Hunter fashion goes bold and beautiful for Melbourne Cup Day

Bold: Model Hayley Williams and stylist Natalie Baker, who said punters should aim to “shine”. Picture: Marina NeilHUNTER fashionistas have spent weeks preparing for the nation’smost popular three minute race, investing in bright colours to stand out among the partying masses.
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Charlestown Square stylist Natalie Baker said much of the excitement on Melbourne Cup Day is now trackside, as punters frock up in racewear that may otherwise only be seen onspecial occasions.

“We’re quite a relaxed country and culture and our climate means we tend to edge towards more casual types of clothing. Melbourne Cup is about putting on your very best outfit and making the most of it.

“We’re seeing the return of taffeta, lace and delicate fabrics you might not wear on day-to-day basis. This now counts as a special occasion in n culture.”

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Highly fancied horses unlucky in Melbourne Cup barrier draw50 years of Melbourne Cup fashionsMs Baker said fascinators had made way for hats and headpieces, with old-fashioned structured straw hats “like a Venetiangondolier” more popular than floppy styles.

“There’s also a lot of soft, feminine curls pulled back with a metallic headband, pluspearls and diamanteson clips and combs weaved into the hairstyle.”

Ms Baker said “bold colours” including golden yellow, bright red and blue as well as vintage-style florals were popular for dresses, which this year are sitting between the knee and mid-calf.

Ms Baker said some featured highnecklines, were off the shoulder, had ruffles or boasted spaghetti straps, especially if backless.

There are even some Twiggy-style shifts with unstructured waists, high necklines and long sleeves.

She said popular alternatives included mixing and matching tops and skirts, pluspantsuits with wider legs.

“It’s definitely a season that caters for everybody’s shape.”

Pop colours are also in vogue for heels, with thepinks and nude pumps of past years updated with detailing including cut-outs, suede and satin.

“Open toed shoes with a range of heel heights and widths mean you can stand on grass without sinking.”

Melbourne Cup 2017: Newcastle owners Geoff and Maureen Barnett savour double shot at $6.2 million race

READY TO RACE: Merewether couple Maureen and Geoff Barnett at Newcastle Racecourse at Broadmeadow last week before heading off to Melbourne for the Cup carnival at Flemington. Picture: Jonathan CarrollIT’Scome a little later than planned, but for Newcastle Jockey Club chairman Geoff Barnett and his wifeMaureen, having a Melbourne Cup (3200m) runner will be twice as good as they could have hoped come Tuesday at Flemington.
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The Barnetts have part ownership in two Cup runners –Irish-bred geldings Big Duke and Red Cardinal – through Hunter syndication company n Bloodstock.Both were $19 with TAB Fixed Odds on Monday.

“It’s very exciting and we’ll be beside ourselves down there on Tuesday,” Mr Barnett said.

The Merewether couple bought into n Bloodstock’sProtectionist after its commanding 2014 Cup victory, but the German stallion was unable to makeanother shot at the race because of injuries.

Red Cardinal shaped up as a genuine contender last year before an elevated temperature forced connections to abandon his trip from Englandto .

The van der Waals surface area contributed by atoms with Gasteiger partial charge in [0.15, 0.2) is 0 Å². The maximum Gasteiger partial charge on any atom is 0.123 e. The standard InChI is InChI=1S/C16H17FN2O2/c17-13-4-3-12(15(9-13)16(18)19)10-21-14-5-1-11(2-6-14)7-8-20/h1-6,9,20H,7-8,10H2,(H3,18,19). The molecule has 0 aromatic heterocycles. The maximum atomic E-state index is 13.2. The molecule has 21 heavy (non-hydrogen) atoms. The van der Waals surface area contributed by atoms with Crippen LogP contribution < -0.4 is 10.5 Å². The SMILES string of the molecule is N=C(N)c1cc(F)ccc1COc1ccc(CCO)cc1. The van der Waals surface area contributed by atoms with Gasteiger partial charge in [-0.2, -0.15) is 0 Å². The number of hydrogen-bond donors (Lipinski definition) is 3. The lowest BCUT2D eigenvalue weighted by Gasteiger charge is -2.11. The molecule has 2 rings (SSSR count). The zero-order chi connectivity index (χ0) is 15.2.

This year,the Barnetts and n Bloodstock directorsLuke Murrell and Jamie Lovettwere on track to have three strong hopes in the $6.2 million race before Japanese import Admire Deus broke down in track work leading into the Caulfield Cup.

Still, two out of three isn’t bad when trying to securea start in the world’s richest staying handicap race.

Red Cardinal has already given the Barnetts a thrill with victory in the Belmont Gold Cup (3219m) in the US, while Big Duke has been a revelation, winning three times at group level and $1.15 million in prizemoney since coming to .

“We went to New York to watch Red Cardinal win the two-mile event and that was pretty good,” Mr Barnett, the managing director and CEO ofMinco Tech ,said.

“We’re pretty excited about the whole thing.

“The other big one was Big Duke running the Sydney Cup this year.

“He ran third in the second running of it and that was big time stuff, getting into those bigger races. And we reckon he would have won the first running of it.”

Asked what was his best Cup chance, Mr Barnett said: “I don’t know.It’s always a very open race and rarely does a favourite win it, but they think both are a good chance.

“They have both proven they can run the distance.Red Cardinal, before he won at Belmont, won first-up over two miles after a long spell, so he’s got the ticker.

“Then he went over to American and beat them. I think the American horses were pretty easy to beat but he competed against some of the European horses over there and you could see the way he was finishing off. It was just incredible.

“Luke is talking up that these horses can both run top five, and if you can do that, you’re right in the money.

“It would be great to win it, but even if you can finish in that top group, it would be massive.”

Mr Barnett, who has been NJC chairman since 2011, has owned thoroughbreds since the late 1990s and also has horses with Newcastle trainers Kris Lees and Alan Scorse.

He said n Bloodstock’s strategy of targeting and buying proven horses from overseas to syndicate and race Down Under has given owners more chances ofsuccess inthe major events.

“I’ve just always loved racing,” he said.

“It’s a hobby that when you’re raising a family and paying off a house, you can’t afford to be in it, because it’s quite expensive.

“But this new way they’ve got with the syndicated horses, where you don’t have to buy a whole horse, you just buy a share, it’s a very good way of going about it.

“We’ve probably got 12, 13 horses that we’re in and the shares are only equivalent to maybe one and a half horse, so you can be in quite a lot,they’re up and running and you’ve got more starters.

”We bought horses outright ourselves from the Magic Millions sales for a few years, and some never even raced, but doing it this way, we’re getting into proven horses that have ability.